Across the country in northern California, tickets sold out for the final run on Monday of the Freedom Train, the last of the more than two dozen official train services launched 30 years ago by Coretta Scott King in honor of her husband, according to the Dr. Martin Luther King, Jr Association of Santa Clara Valley.
President Obama honored Martin Luther King Jr.’s legacy on Monday by ‘big-brothering’ members of the next generation.
The President, wife Michelle and daughter Malia traveled to a District of Columbia site for the Boys and Girls Clubs of Greater Washington where they helped paint murals and assemble ‘literacy kits’ made up of flashcards and books intended to help the center’s young kids improve their reading and writing skills.
The family was joined by Wendy Spencer, CEO of the Corporation for National and Community Service. Sasha Obama was not with her family.
In a proclamation issued last week, Obama said the U.S. has made ‘undeniable progress’ since King agitated for justice and equality for all.
But Obama said securing the gains requires ‘constant vigilance, not complacency’ and he called on all Americans to stand together for good jobs, fair wages, safe neighborhoods and quality education.
Much of Obama’s Cabinet fanned out across the country Monday to participate in community service projects and events in remembrance of the slain civil rights leader.
Vice President Joe Biden spoke on Monday at a Delaware breakfast honoring King. He said communities and police departments need to build trust.
‘Do we see each other?’ Biden asked. ‘Do we see each other for who we are?’
Biden devoted his 27-minute speech to the tension between police and minorities in some communities around the country following the deaths of two unarmed black men in encounters with white officers in Missouri and New York City this summer.
The incidents touched off protests and a national debate over police conduct. Tensions escalated after two New York City police officers were fatally shot last month by a man who suggested in online posts that he was retaliating for the deaths of Michael Brown in Ferguson, Missouri, and Eric Garner in New York. The gunman, who was black, committed suicide.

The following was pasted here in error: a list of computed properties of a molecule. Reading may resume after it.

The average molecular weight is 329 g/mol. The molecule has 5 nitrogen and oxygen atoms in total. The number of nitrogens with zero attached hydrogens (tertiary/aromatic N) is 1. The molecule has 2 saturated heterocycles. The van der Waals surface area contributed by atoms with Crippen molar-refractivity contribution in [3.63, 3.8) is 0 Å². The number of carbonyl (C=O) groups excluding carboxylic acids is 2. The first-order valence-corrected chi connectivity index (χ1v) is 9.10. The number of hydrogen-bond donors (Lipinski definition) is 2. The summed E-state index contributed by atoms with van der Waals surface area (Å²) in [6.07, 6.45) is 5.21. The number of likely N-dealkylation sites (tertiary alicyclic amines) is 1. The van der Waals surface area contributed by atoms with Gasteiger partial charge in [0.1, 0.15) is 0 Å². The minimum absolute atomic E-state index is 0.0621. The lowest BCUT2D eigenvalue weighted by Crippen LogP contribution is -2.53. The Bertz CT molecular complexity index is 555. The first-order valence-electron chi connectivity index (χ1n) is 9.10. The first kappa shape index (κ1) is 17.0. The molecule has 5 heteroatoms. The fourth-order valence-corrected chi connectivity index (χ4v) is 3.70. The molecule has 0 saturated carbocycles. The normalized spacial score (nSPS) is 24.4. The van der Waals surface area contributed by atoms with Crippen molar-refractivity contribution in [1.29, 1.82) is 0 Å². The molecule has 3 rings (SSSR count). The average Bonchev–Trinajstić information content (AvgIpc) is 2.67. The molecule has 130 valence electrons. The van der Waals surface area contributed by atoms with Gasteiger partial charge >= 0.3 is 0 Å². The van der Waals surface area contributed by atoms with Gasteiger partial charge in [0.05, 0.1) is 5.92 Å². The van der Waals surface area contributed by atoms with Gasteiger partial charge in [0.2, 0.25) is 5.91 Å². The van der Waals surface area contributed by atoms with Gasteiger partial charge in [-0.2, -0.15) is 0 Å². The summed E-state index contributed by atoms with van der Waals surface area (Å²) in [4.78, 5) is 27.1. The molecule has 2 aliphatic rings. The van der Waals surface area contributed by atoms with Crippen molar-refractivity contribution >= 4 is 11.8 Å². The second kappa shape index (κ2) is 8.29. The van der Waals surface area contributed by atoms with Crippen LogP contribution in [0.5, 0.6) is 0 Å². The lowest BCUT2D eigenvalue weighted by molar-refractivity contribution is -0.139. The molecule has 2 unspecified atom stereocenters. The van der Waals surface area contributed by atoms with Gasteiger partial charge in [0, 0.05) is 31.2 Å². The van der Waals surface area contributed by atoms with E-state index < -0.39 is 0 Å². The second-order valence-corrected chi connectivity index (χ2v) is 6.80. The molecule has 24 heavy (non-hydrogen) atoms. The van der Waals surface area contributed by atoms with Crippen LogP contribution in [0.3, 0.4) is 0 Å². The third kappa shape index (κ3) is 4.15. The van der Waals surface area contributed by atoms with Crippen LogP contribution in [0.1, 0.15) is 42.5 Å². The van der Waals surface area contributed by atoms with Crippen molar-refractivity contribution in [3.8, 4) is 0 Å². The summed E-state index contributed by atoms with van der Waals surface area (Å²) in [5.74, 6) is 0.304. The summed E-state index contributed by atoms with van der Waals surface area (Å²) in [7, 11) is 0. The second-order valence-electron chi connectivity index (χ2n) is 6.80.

‘Men often hate each other because they fear each other,’ Biden said, quoting King.
‘They fear each other because they do not know each other. They do not know each other because they cannot communicate, and they cannot communicate because they are separated.’
‘We have to bridge that separation … particularly today between police and the community that exists in some places.’
Biden did not mention a weekend incident in which several gunshots were fired from a vehicle speeding by the driveway of his Delaware home. Biden and his wife were not home at the time, and there were no reports of injuries.
Police continue to investigate the incident, which prompted the Secret Service to boost security at Biden’s home.
‘It really is good to be home,’ said Biden, who left immediately after speaking to a crowd of about 200 people in a half-filled ballroom on Wilmington’s riverfront.
Biden’s speech came just days after a rally in support of police drew about 300 people to downtown Wilmington. Even as the rally was being held, police were involved in a shooting that left a man in critical condition.
Authorities said an officer returned fire after the man shot at police following a traffic stop. Police have released few details about Thursday’s shooting, including the race of the officers and the occupants of the vehicle.
‘Cops have a right to go home at night to see their families,’ Biden said. ‘All minorities, no matter what the neighborhood, have the right to be treated with respect, and with dignity.’